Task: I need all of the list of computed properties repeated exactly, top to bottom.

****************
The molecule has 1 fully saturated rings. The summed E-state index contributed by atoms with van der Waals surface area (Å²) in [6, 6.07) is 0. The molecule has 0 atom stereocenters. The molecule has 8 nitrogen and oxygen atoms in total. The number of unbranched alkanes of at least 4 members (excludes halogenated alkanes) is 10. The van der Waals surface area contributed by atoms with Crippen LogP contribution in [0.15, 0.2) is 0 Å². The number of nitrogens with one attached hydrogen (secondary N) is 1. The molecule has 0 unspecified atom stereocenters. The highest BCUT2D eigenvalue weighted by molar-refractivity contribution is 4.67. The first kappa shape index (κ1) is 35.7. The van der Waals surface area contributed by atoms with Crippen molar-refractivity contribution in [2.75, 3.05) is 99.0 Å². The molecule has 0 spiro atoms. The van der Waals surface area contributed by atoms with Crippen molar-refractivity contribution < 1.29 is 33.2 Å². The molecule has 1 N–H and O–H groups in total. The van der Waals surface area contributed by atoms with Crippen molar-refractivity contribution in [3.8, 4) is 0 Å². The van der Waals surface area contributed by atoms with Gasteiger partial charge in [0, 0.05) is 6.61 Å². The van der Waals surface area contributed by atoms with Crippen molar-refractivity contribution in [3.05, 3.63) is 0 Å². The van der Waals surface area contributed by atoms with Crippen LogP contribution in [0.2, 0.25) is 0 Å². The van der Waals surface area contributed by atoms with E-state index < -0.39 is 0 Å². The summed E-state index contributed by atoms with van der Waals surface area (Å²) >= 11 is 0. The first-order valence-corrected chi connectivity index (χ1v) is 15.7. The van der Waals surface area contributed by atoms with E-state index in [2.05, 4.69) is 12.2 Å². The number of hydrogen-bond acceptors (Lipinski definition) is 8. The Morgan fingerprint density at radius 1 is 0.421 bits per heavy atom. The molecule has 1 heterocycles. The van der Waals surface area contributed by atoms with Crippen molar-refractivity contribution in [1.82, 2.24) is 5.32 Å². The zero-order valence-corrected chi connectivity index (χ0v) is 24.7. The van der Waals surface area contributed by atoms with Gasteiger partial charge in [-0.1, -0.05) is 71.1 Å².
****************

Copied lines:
The molecule has 1 fully saturated rings. The summed E-state index contributed by atoms with van der Waals surface area (Å²) in [6, 6.07) is 0. The molecule has 0 atom stereocenters. The molecule has 8 nitrogen and oxygen atoms in total. The number of unbranched alkanes of at least 4 members (excludes halogenated alkanes) is 10. The van der Waals surface area contributed by atoms with Crippen LogP contribution in [0.15, 0.2) is 0 Å². The number of nitrogens with one attached hydrogen (secondary N) is 1. The molecule has 0 unspecified atom stereocenters. The highest BCUT2D eigenvalue weighted by molar-refractivity contribution is 4.67. The first kappa shape index (κ1) is 35.7. The van der Waals surface area contributed by atoms with Crippen molar-refractivity contribution in [2.75, 3.05) is 99.0 Å². The molecule has 0 spiro atoms. The van der Waals surface area contributed by atoms with Crippen molar-refractivity contribution < 1.29 is 33.2 Å². The molecule has 1 N–H and O–H groups in total. The van der Waals surface area contributed by atoms with Crippen molar-refractivity contribution in [3.8, 4) is 0 Å². The van der Waals surface area contributed by atoms with Gasteiger partial charge in [0, 0.05) is 6.61 Å². The van der Waals surface area contributed by atoms with Crippen molar-refractivity contribution in [3.05, 3.63) is 0 Å². The van der Waals surface area contributed by atoms with Crippen LogP contribution in [0.2, 0.25) is 0 Å². The van der Waals surface area contributed by atoms with E-state index < -0.39 is 0 Å². The summed E-state index contributed by atoms with van der Waals surface area (Å²) >= 11 is 0. The first-order valence-corrected chi connectivity index (χ1v) is 15.7. The van der Waals surface area contributed by atoms with E-state index in [2.05, 4.69) is 12.2 Å². The number of hydrogen-bond acceptors (Lipinski definition) is 8. The Morgan fingerprint density at radius 1 is 0.421 bits per heavy atom. The molecule has 1 heterocycles. The van der Waals surface area contributed by atoms with Crippen molar-refractivity contribution in [1.82, 2.24) is 5.32 Å². The zero-order valence-corrected chi connectivity index (χ0v) is 24.7. The van der Waals surface area contributed by atoms with Gasteiger partial charge in [-0.1, -0.05) is 71.1 Å².